The average family burns through 47 alkaline batteries every year. “But you could buy just 12 rechargeable batteries every four years (the average life span of some popular rechargeable batteries) instead of the 188 disposables you would otherwise need,” according to a June 2019 New York Times article. “And you wouldn’t lose much performance: The best rechargeables can power your devices on a single charge for just as long as most high-quality single-use batteries can but at a fraction of the cost over time.”
A 12-pack of rechargeable AAA batteries ($13.49) – plus the charger ($17.33) – will run you around $31 on Amazon, whereas 12 regular AAA batteries of the same brand would cost about $7.50 (prices are as of June 19, 2020). But if the reusable kind lasts you four years, as the NYT piece figured, you’d go through 176 fewer batteries and save a whopping $89.
The money-saving effect of switching to reusable batteries is good, but the positive environmental impact is even more impressive. “Most people don’t realize the extent of single-use batteries’ environmental impacts,” says One Green Planet. “Heavy metals, corrosive materials, and other nasty chemicals combined with (all-too-common) improper disposal spells bad news for the environment. But rechargeables have 28 times less impact on global warming, 30 times less impact on air pollution, 9 times less impact on air acidification, and 12 times less impact on water pollution!”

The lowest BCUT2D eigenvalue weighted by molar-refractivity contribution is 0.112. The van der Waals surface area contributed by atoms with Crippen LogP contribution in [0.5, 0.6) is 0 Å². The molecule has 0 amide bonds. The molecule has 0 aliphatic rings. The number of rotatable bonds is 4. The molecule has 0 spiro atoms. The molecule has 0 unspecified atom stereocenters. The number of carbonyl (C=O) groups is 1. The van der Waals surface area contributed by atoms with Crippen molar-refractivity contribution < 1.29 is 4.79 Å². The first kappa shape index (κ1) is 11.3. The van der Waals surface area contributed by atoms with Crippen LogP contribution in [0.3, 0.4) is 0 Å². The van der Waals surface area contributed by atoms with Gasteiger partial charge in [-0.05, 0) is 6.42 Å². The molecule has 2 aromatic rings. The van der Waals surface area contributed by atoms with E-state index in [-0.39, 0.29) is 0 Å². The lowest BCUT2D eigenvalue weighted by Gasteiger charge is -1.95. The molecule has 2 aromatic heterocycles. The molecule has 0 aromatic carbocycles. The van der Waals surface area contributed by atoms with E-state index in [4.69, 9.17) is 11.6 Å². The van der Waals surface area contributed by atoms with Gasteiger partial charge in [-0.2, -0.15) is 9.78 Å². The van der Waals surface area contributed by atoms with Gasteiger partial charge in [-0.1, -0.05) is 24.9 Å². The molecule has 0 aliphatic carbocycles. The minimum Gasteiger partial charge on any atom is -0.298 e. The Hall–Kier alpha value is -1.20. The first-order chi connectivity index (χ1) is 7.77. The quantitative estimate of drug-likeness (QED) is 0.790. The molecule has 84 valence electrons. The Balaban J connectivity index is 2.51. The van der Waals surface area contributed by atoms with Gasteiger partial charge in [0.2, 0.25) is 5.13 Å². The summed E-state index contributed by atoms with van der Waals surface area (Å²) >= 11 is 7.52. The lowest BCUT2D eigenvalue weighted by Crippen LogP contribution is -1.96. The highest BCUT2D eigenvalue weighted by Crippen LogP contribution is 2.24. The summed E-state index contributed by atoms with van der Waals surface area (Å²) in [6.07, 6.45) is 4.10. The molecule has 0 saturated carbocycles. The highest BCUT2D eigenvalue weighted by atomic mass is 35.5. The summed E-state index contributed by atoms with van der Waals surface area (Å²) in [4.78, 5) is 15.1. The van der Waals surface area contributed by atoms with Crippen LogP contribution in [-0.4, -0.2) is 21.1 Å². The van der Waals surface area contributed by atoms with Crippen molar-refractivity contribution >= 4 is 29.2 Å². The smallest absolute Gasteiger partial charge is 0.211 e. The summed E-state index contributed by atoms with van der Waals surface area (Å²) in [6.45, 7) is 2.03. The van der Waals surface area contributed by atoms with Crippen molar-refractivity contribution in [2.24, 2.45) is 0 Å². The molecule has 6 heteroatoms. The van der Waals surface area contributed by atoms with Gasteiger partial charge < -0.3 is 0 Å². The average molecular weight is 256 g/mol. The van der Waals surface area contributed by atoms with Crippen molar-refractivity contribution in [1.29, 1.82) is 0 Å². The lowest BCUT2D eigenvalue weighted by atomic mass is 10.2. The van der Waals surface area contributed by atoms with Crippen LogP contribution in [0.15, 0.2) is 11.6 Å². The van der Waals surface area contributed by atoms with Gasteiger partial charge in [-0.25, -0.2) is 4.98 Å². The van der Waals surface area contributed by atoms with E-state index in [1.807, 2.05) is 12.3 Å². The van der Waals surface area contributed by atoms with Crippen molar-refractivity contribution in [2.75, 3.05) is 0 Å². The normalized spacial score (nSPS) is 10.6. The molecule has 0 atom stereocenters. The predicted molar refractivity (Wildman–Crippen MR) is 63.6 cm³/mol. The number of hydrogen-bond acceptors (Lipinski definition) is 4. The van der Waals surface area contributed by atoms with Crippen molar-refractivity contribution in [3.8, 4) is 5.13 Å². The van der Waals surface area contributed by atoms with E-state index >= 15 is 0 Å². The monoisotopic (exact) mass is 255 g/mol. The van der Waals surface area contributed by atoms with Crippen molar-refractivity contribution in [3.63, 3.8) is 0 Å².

Spread the Word
You might be wondering what change one family (yours) could realistically make by embracing any or all of these changes. What good could your use of fewer lightbulbs, batteries, or plastic baggies REALLY bring to the world?
Not much, really.
But what if you shared these ideas with a couple of friends, who shared them with a couple more, and so on? What if hundreds of us – or even thousands or hundreds of thousands of families – implemented a few of these changes? THEN what good could we do?
Alone we can do so little; together we can do so much.Helen Keller
What changes has your family made – or plans to make – to reduce your carbon footprint?